Monday, September 14, 2015



he truth is, we never saw Brooklyn coming. While such a statement seems ludicrous now that BK stands as the most populous and culturally trendy of New York's five boroughs, let's flash back to hip-hop's takeover of the American mainstream in the ‘80s. At the notorious Queensbridge projects, future super-producer Marley Marl was forming his legendary rhyme collective the Juice Crew: an audacious clique that included such standout emcees as MC Shan, Roxanne ShantĂ©, Kool G. Rap, and a notable outlier: one of of Brooklyn’s finest, the indomitable Big Daddy Kane.

Meanwhile, Bronx-bred KRS-One--backed by the overwhelming history of hip-hop's birthplace--stared down Marley's seemingly unbeatable unit and raised them with his much-feared Boogie Down Productions crew. Doug E. Fresh and Kool Moe Dee repped Harlem USA to the fullest from uptown Manhattan, while the greatest lyricist of his generation, Rakim, led an unlikely rhyme stronghold in Long Island with the likes of Public Enemy, EPMD, and De La Soul taking turns releasing some of the genre's most celebrated works.



There's a reason that the artists from this storied borough faced an uphill battle early on for rap supremacy. From 1977 to 1982, the Bronx was ground zero for all things hip-hop. If you wanted to bomb with the best graffiti writers, dance with the illest B-Boys/B-Girls, or experience the sickest parties and park jams being thrown by larger-than-life spin-masters DJ Kool Herc, Afrika Bambaataa, Coke LaRock, and Grandmaster Flash, Uptown was the place to be.

It seemed logical that Brooklyn had next, but the borough didn't have a visionary like Queens rap impresario and Def Jam founder Russell Simmons leading the way to commercial heights. Nor did it exhibit its surrounding boroughs’ tight knit, DIY camaraderie and readiness to crew up.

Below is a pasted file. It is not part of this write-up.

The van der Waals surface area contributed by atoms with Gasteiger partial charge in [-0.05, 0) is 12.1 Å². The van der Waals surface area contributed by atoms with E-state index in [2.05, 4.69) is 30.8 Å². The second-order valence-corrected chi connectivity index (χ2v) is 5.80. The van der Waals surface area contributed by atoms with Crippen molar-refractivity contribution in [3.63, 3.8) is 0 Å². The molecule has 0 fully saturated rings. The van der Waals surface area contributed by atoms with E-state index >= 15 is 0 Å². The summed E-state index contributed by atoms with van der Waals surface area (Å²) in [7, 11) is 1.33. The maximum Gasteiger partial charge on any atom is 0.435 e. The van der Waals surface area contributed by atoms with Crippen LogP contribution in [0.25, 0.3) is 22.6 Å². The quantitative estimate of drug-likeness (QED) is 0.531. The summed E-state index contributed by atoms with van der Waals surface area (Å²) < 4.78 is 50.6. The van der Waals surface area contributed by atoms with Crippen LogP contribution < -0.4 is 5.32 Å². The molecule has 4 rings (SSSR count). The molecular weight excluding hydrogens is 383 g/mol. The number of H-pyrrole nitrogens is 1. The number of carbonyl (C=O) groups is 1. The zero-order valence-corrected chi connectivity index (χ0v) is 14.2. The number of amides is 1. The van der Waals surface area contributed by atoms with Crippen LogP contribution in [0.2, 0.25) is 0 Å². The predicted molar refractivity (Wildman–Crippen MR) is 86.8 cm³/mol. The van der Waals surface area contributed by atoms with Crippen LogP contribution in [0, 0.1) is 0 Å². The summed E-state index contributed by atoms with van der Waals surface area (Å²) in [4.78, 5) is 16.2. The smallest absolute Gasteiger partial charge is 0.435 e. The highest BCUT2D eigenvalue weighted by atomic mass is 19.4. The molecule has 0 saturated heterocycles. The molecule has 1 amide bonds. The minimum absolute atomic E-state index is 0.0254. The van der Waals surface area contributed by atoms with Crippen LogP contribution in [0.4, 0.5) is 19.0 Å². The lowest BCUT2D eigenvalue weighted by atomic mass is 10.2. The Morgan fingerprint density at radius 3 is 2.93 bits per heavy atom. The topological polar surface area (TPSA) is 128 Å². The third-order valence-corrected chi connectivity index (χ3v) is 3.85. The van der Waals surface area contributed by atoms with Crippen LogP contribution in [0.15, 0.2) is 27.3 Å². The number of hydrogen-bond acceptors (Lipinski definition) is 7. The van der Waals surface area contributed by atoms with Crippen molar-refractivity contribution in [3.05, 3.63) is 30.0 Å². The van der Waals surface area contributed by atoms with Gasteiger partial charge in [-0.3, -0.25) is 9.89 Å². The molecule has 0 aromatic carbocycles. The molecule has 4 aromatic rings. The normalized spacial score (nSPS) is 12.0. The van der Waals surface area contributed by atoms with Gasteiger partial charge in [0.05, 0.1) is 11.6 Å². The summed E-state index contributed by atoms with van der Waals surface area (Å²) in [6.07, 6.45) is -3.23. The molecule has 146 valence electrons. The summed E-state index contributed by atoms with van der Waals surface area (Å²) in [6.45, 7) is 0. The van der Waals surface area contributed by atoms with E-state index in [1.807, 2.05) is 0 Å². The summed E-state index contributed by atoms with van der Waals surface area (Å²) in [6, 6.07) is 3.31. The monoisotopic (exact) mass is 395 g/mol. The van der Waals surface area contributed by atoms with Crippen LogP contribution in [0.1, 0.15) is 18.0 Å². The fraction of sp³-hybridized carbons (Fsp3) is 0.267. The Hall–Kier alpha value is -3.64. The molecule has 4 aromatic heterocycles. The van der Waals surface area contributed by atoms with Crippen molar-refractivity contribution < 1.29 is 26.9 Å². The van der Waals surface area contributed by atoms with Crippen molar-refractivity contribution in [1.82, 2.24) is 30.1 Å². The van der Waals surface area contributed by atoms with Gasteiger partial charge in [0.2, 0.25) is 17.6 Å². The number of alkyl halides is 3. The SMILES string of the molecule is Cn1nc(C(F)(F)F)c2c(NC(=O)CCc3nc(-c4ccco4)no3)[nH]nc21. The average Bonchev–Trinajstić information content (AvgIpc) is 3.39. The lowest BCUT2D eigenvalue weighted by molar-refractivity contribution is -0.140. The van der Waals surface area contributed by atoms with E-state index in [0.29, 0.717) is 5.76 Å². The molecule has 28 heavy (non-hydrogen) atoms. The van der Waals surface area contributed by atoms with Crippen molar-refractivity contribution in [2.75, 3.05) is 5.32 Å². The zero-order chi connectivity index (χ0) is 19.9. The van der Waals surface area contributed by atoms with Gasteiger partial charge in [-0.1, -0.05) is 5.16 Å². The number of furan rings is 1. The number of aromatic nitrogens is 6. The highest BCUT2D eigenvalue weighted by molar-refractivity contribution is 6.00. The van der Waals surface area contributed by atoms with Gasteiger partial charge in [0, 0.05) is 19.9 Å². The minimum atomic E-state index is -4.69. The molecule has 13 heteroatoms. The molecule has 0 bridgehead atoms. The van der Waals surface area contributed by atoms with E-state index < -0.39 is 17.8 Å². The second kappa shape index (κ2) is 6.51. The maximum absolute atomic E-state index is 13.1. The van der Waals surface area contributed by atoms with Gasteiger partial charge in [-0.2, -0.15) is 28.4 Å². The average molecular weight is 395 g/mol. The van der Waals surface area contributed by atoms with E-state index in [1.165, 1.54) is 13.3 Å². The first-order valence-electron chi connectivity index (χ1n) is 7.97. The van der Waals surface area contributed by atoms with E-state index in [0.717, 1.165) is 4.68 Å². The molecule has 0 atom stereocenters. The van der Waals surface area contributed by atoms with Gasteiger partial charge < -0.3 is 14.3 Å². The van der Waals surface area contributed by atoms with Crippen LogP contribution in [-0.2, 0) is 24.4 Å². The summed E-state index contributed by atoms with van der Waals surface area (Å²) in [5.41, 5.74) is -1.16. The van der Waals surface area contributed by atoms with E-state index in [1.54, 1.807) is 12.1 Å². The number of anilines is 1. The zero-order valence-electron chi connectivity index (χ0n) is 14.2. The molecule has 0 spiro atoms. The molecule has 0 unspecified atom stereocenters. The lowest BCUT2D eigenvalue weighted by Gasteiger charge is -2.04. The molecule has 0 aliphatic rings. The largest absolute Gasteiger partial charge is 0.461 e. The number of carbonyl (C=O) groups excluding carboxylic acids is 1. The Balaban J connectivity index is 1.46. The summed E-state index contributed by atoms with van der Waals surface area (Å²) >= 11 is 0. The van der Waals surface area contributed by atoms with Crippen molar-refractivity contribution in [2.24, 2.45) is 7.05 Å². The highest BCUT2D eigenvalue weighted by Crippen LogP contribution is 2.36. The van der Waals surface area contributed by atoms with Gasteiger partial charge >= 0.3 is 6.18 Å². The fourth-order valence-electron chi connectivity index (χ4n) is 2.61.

And yet against all proverbial odds, the BK would have its say.

"Born and raised in the streets of Brooklyn/There's three of us, and we're all good looking," proclaimed Whodini frontman Ecstasy on the hit-making trio’s majestically booming 1986 track, "Funky Beat." Hip-Hop's first official band, Stetsasonic, proudly waved the Brooklyn banner, finding chart success with their insightful pro hip-hop anthem "Talkin' All That Jazz." And while he rolled with a Queens-heavy lineup, the aforementioned, highly influential Big Daddy Kane--one of the genre's most celebrated lyricists--was BK all day. His Juice Crew cohorts, the gifted emcee Masta Ace and the collective's infectious class clown Biz Markie, also hailed from the unflappable borough. From late Beastie Boys member Adam "MCA" Yauch to game-changing female spitter MC Lyte, Brooklyn was in the house.

But BK's hard-boiled surroundings always loomed large in the background, informing the work of artists, filmmakers and actors alike. "Being a black man from Brooklyn, it was do or die," veteran actor Michael Kenneth Williams recalls of his turbulent come-up in the place proudly billed as the County of Kings.

"My craft was, for me, developed through my life pain downfalls. We have an old saying in the 'hood in Brooklyn. We say real recognize real."

Actually, Brooklyn was at times a little too real. Biggie Smalls would become one of the highest selling recording acts of the '90s; a genre-shifting, indispensable wordsmith who proved that the reinvigorated East Coast could thrive at a time when the West Coast's Dr. Dre, Snoop Doggy Dogg and Tupac Shakur were mashing the game and the South was emerging as a major player. But the stout Bed-Stuy representative was also a product of one of Brooklyn's toughest neighborhoods and drew heavy personal inspiration for his brilliant, yet at times dark words by tapping into the uneasy, paranoid experiences he had hustling on the streets.

But arguably the most important Brooklyn voice had even bigger ambitions. Indeed, B.I.G.'s boy and future hip-hop mogul, Shawn "Jay Z" Carter, took notes from his fallen hip-hop comrade, but added more Fortune 500 sheen to his immaculate, 'hood-tailored verses. Thirteen number one albums later and a reported net worth of nearly $520 million, Hov now stands as rap's longest running headliner; a touring behemoth that routinely sells out stadiums.

Jay Z's epic journey from the notorious Marcy housing projects to cashed-out owner in the Brooklyn Nets' $1 billion Barclays Center represents the borough's startling evolution. There is an irony to an increasingly gentrified area that is fighting for its do or die soul. And yet Brooklyn still cuts through the bullshit. From veteran punchline king Fabolous to new blood spitters Joey Bada$$ and Troy Ave, the BK still has something to say. — Keith Murray | SPIN & 1800 Tequila



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